Revolution #97, July 29, 2007

From the People’s Viewpoint—
There Is Not an “Immigration Problem”…There Is a Capitalism Problem

Imperialism drives people from their lands, persecutes and even murders them as they cross the border, and then super-exploits and demonizes them once they are in the imperialist countries. Millions of immigrants are driven to the U.S. from their home countries to be horribly exploited in restaurants, sweatshops, landscaping, and construction. They provide what is almost slave labor for the U.S. economy, which cannot function without the super-exploitation of immigrants. And the ways in which the fears of millions of native-born people are being manipulated; the divisions that are fanned and enforced between nationalities, even among the oppressed nationalities—all of these are products of capitalism.

Now every capitalist would say that they are not being greedy or malicious, but that they have no choice—and, in a perverted sense, they would be right. Each is driven by the fear of being wiped out by some other capitalist who is working people at still lower wages for still higher profit.

From the point of view of the people on the bottom, there is not an immigration problem, there is a capitalism problem.

There are some acute ways in which the situation where 12 to 20 million people are living "in the shadows" within the U.S. borders has come in conflict with some other strategic interests of the imperialists. It is a big problem from their class standpoint that there are millions within the "homeland" who, by necessity, have become adept at living "outside the law," avoiding the eyes and reach of the authorities. This includes those who come to the aid of immigrants—doctors and nurses who treat immigrants without asking for IDs, churches that give sanctuary to people threatened with deportation, etc.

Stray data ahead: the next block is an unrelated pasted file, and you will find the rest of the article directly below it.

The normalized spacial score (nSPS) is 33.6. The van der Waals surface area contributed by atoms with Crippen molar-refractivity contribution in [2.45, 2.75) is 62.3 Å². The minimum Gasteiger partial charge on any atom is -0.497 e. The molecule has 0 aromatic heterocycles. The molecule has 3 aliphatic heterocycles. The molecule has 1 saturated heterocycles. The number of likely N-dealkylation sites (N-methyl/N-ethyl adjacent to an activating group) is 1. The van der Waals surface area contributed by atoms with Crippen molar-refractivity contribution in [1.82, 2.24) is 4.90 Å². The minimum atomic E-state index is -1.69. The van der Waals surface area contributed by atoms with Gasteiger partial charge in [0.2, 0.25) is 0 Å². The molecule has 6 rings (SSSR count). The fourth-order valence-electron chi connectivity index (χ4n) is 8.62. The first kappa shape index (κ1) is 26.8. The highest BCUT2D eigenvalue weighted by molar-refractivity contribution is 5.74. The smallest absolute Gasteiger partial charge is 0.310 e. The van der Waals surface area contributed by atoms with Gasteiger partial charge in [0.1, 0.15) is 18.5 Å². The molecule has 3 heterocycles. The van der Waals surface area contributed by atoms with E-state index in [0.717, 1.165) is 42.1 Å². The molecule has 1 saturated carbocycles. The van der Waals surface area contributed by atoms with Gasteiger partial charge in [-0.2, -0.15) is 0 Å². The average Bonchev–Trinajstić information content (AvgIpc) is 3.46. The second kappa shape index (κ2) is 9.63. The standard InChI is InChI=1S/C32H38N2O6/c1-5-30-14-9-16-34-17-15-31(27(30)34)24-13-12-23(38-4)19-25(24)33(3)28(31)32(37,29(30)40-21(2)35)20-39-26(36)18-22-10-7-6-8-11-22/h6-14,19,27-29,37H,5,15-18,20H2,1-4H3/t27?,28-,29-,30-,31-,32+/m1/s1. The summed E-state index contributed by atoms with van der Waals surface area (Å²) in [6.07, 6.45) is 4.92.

Then there is the question of Mexico. Just last year Mexico went through a major legitimacy crisis around the presidential elections; Mexican society remains extremely volatile and polarized. The U.S. fears the potential for things to “get out of hand” in Mexico, including the possibility of forces who oppose U.S. imperialism—even perhaps genuinely revolutionary forces—coming to power. They fear the possible social chaos and they also fear the possible political contagion between both sides of the border in the event of a revolutionary situation. This is part of the reason for the extreme militarization of the border being carried out by the U.S. At the same time, they need to keep the Southwest border clamped down but “moving smoothly,” because the economies and people on two sides of the border are so very intertwined.

The very presence of the large and growing immigrant population brings a diversity of political and cultural experiences into American society. This is an overwhelmingly positive development from the viewpoint of the proletariat, whose strategic interests lie in breaking down national divisions among the people. But the rulers of this country insist that U.S. culture and politics be founded on white American chauvinism—even more so in a time of global war and aggression being carried out by the U.S. In their view, the inflow of immigrants undermines the uniformity and "cohesiveness" of American culture and politics.

The capitalists need the immigrants—both to keep the U.S. economy profitable and because the money they send home helps to maintain stability within Mexico. They are trying to hammer out a way to maintain the immigrants in this suppressed condition while containing the contradictions it brings. In this context, there is a fascistic crackdown on immigrants going on: widespread raids by armed government agents, detentions, deportations and breaking up of families, attacks by fascist vigilantes, local laws targeting immigrants. This is aimed at spreading fear and terror in the immigrant communities.

But this fascist clampdown is stirring up much anger and protest, among immigrants as well as those born here. In the face of the massive raids and roundups of immigrants this spring, hundreds of thousands marched across the U.S. on May 1—including in L.A., where people went up against a brutal attack by the LAPD. This intensifying and vicious offensive is part of the rulers’ efforts to “keep it all together” and put a lid on the politically volatile immigration situation, even if Bush and Congress are unable to hammer together a new immigration law at this point. All this underscores the urgency for immigrants and those who stand with them to resist this fascist offensive.

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